Damián Zaitch (Utrecht University) - For the past 15 years, several transformations have taken place at the levels of cocaine production in Latin America and subsequent export to Europe. These changes refer to the nature of drug trafficking organizations, their relation with legal structures and actors, territorial displacement, but also to the modus operandi of cocaine entrepreneurs in terms of routes and business modalities. Critical research on these developments remains fragmentary, often based on 'official' or journalistic sources, and in general difficult to do. In this contribution, I will first share my views and personal experience of conducting long-term ethnographic research on the cocaine trade in Colombia and Europe (Zaitch 2002; Zaitch 2015), stressing the value of ethnographic methods to study illegal markets in Latin America. A second part of this contribution will present the main recent trends and developments of the cocaine business in Latin America (particularly Colombia), and the shifts regarding cocaine export to European markets.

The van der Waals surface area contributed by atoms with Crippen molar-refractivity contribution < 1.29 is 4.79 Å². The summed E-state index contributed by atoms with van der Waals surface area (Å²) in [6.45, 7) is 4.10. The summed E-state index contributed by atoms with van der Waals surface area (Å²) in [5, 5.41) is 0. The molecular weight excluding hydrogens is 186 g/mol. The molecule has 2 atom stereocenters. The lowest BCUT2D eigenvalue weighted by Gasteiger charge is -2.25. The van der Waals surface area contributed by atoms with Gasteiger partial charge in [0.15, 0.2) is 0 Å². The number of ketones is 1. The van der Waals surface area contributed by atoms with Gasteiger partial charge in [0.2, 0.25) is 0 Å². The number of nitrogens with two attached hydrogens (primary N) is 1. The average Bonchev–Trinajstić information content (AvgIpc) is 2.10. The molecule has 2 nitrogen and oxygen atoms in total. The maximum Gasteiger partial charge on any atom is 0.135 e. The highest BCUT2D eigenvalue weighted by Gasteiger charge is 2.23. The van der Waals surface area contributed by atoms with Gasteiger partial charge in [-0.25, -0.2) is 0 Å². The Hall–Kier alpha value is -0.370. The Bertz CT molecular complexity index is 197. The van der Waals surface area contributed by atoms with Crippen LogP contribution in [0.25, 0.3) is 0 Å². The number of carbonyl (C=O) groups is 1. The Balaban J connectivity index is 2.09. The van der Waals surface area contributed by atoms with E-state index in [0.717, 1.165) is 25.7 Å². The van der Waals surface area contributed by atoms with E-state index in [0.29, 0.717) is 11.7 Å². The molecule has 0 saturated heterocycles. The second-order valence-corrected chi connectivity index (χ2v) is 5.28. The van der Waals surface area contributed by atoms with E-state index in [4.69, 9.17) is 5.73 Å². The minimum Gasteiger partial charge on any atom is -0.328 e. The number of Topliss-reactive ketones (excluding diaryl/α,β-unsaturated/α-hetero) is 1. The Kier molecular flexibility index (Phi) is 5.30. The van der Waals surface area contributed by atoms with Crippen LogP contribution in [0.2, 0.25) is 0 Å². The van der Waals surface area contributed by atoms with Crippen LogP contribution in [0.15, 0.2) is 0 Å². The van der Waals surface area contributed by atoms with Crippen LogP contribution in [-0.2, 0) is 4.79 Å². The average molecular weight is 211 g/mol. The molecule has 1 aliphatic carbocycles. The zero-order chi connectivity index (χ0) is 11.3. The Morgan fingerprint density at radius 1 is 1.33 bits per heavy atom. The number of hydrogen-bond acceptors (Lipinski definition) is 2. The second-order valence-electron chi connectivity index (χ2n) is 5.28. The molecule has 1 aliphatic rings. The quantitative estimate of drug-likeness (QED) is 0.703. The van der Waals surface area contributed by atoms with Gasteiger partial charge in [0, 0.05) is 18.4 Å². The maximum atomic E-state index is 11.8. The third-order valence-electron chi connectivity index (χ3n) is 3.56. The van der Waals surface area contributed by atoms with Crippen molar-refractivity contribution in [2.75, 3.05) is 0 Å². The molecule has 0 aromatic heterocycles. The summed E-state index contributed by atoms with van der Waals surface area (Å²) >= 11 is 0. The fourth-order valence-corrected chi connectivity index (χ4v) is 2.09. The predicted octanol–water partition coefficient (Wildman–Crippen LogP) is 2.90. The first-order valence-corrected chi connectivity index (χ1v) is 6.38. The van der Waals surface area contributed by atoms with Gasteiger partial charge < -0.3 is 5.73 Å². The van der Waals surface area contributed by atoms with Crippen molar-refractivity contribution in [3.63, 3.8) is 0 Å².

Seminar: The Most Homophobic Place on Earth? Caribbean Myths and Realities

Start: Jun 16, 2015 5:30:00 PM
End: Jun 16, 2015 7:30:00 PM

UCL Institute of the Americas
Rosamond S. King (CUNY) - In 2006, Time magazine infamously declared that the Caribbean is 'the most homophobic place on earth,' one of many similar statements. In this talk, Rosamond S. King questions the truth of this statement and analyzes its problematic origins. She will examine some of the different facets of homophobia in the Caribbean – specifically, violence, discrimination, and hatred – drawing on the research in her recent book Island Bodies: Transgressive Sexualities in the Caribbean Imagination and the work of other Caribbeanist scholars. This talk aims to depart from myth and instead discuss the realities of sexual minorities in the Caribbean region.